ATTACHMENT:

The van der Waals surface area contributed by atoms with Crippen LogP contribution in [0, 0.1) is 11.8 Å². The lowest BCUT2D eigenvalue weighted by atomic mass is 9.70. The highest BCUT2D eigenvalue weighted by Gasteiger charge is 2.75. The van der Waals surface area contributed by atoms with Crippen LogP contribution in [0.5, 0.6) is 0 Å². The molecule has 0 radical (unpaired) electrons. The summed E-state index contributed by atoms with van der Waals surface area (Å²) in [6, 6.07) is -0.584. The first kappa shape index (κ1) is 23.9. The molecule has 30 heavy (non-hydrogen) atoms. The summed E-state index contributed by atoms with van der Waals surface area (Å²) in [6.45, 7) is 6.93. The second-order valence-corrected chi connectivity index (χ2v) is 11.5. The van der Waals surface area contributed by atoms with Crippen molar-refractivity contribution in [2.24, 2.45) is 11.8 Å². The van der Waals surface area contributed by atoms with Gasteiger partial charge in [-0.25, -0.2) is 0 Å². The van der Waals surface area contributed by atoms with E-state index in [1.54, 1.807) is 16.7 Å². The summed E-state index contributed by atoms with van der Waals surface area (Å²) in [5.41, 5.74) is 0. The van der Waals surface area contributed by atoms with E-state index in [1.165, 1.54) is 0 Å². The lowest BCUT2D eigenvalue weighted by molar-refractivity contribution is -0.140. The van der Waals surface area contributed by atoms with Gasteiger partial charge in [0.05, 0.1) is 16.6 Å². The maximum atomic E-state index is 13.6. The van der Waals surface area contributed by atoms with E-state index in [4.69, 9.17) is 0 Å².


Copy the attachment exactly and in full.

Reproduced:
The van der Waals surface area contributed by atoms with Crippen LogP contribution in [0, 0.1) is 11.8 Å². The lowest BCUT2D eigenvalue weighted by atomic mass is 9.70. The highest BCUT2D eigenvalue weighted by Gasteiger charge is 2.75. The van der Waals surface area contributed by atoms with Crippen LogP contribution in [0.5, 0.6) is 0 Å². The molecule has 0 radical (unpaired) electrons. The summed E-state index contributed by atoms with van der Waals surface area (Å²) in [6, 6.07) is -0.584. The first kappa shape index (κ1) is 23.9. The molecule has 30 heavy (non-hydrogen) atoms. The summed E-state index contributed by atoms with van der Waals surface area (Å²) in [6.45, 7) is 6.93. The second-order valence-corrected chi connectivity index (χ2v) is 11.5. The van der Waals surface area contributed by atoms with Crippen molar-refractivity contribution in [2.24, 2.45) is 11.8 Å². The van der Waals surface area contributed by atoms with Gasteiger partial charge in [-0.25, -0.2) is 0 Å². The van der Waals surface area contributed by atoms with E-state index in [1.54, 1.807) is 16.7 Å². The summed E-state index contributed by atoms with van der Waals surface area (Å²) in [5.41, 5.74) is 0. The van der Waals surface area contributed by atoms with E-state index in [1.165, 1.54) is 0 Å². The lowest BCUT2D eigenvalue weighted by molar-refractivity contribution is -0.140. The van der Waals surface area contributed by atoms with Gasteiger partial charge in [0.05, 0.1) is 16.6 Å². The maximum atomic E-state index is 13.6. The van der Waals surface area contributed by atoms with E-state index in [4.69, 9.17) is 0 Å².